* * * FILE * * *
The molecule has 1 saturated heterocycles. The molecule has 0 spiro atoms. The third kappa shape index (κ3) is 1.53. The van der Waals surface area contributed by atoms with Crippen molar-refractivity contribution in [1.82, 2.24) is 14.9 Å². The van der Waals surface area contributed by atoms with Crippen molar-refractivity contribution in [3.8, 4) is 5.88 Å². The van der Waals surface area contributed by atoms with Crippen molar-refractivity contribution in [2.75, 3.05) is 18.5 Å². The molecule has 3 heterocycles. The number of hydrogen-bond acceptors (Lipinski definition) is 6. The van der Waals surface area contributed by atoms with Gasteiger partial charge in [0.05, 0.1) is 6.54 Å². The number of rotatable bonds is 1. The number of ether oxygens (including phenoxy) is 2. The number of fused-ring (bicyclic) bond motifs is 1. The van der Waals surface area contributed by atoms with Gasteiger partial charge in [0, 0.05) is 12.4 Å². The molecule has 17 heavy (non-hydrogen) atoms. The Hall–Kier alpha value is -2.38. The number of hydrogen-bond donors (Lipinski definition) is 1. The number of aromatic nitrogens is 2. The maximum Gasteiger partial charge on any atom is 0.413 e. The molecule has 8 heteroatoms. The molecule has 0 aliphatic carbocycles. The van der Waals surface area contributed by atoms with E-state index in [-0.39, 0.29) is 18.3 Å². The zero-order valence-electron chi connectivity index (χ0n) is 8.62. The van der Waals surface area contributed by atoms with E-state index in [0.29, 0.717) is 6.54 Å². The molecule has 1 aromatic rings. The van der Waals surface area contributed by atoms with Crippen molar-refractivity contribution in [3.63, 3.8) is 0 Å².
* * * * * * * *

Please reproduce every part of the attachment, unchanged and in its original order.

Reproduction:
The molecule has 1 saturated heterocycles. The molecule has 0 spiro atoms. The third kappa shape index (κ3) is 1.53. The van der Waals surface area contributed by atoms with Crippen molar-refractivity contribution in [1.82, 2.24) is 14.9 Å². The van der Waals surface area contributed by atoms with Crippen molar-refractivity contribution in [3.8, 4) is 5.88 Å². The van der Waals surface area contributed by atoms with Crippen molar-refractivity contribution in [2.75, 3.05) is 18.5 Å². The molecule has 3 heterocycles. The number of hydrogen-bond acceptors (Lipinski definition) is 6. The van der Waals surface area contributed by atoms with Gasteiger partial charge in [0.05, 0.1) is 6.54 Å². The number of rotatable bonds is 1. The number of ether oxygens (including phenoxy) is 2. The number of fused-ring (bicyclic) bond motifs is 1. The van der Waals surface area contributed by atoms with Gasteiger partial charge in [0, 0.05) is 12.4 Å². The molecule has 17 heavy (non-hydrogen) atoms. The Hall–Kier alpha value is -2.38. The number of hydrogen-bond donors (Lipinski definition) is 1. The number of aromatic nitrogens is 2. The maximum Gasteiger partial charge on any atom is 0.413 e. The molecule has 8 heteroatoms. The molecule has 0 aliphatic carbocycles. The van der Waals surface area contributed by atoms with E-state index in [-0.39, 0.29) is 18.3 Å². The zero-order valence-electron chi connectivity index (χ0n) is 8.62. The van der Waals surface area contributed by atoms with E-state index in [0.29, 0.717) is 6.54 Å². The molecule has 1 aromatic rings. The van der Waals surface area contributed by atoms with Crippen molar-refractivity contribution in [3.63, 3.8) is 0 Å².